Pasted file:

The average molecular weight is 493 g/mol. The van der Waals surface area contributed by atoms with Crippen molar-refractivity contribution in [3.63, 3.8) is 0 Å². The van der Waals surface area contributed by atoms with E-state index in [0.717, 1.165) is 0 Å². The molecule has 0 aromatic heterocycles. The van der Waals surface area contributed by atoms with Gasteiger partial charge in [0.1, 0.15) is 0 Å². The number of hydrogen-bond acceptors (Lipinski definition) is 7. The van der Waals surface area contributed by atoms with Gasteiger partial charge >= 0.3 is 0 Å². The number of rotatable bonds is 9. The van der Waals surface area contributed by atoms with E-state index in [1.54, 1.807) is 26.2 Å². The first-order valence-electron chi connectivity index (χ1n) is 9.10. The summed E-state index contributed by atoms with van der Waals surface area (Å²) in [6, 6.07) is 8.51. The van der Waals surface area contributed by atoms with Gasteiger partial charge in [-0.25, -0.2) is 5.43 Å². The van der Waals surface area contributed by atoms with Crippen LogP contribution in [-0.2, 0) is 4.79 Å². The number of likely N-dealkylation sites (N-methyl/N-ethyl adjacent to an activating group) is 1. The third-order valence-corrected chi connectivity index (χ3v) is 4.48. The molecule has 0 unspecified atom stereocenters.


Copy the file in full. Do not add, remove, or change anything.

The average molecular weight is 493 g/mol. The van der Waals surface area contributed by atoms with Crippen molar-refractivity contribution in [3.63, 3.8) is 0 Å². The van der Waals surface area contributed by atoms with E-state index in [0.717, 1.165) is 0 Å². The molecule has 0 aromatic heterocycles. The van der Waals surface area contributed by atoms with Gasteiger partial charge in [0.1, 0.15) is 0 Å². The number of hydrogen-bond acceptors (Lipinski definition) is 7. The van der Waals surface area contributed by atoms with Gasteiger partial charge >= 0.3 is 0 Å². The number of rotatable bonds is 9. The van der Waals surface area contributed by atoms with E-state index in [1.54, 1.807) is 26.2 Å². The first-order valence-electron chi connectivity index (χ1n) is 9.10. The summed E-state index contributed by atoms with van der Waals surface area (Å²) in [6, 6.07) is 8.51. The van der Waals surface area contributed by atoms with Gasteiger partial charge in [-0.25, -0.2) is 5.43 Å². The van der Waals surface area contributed by atoms with Crippen LogP contribution in [-0.2, 0) is 4.79 Å². The number of likely N-dealkylation sites (N-methyl/N-ethyl adjacent to an activating group) is 1. The third-order valence-corrected chi connectivity index (χ3v) is 4.48. The molecule has 0 unspecified atom stereocenters.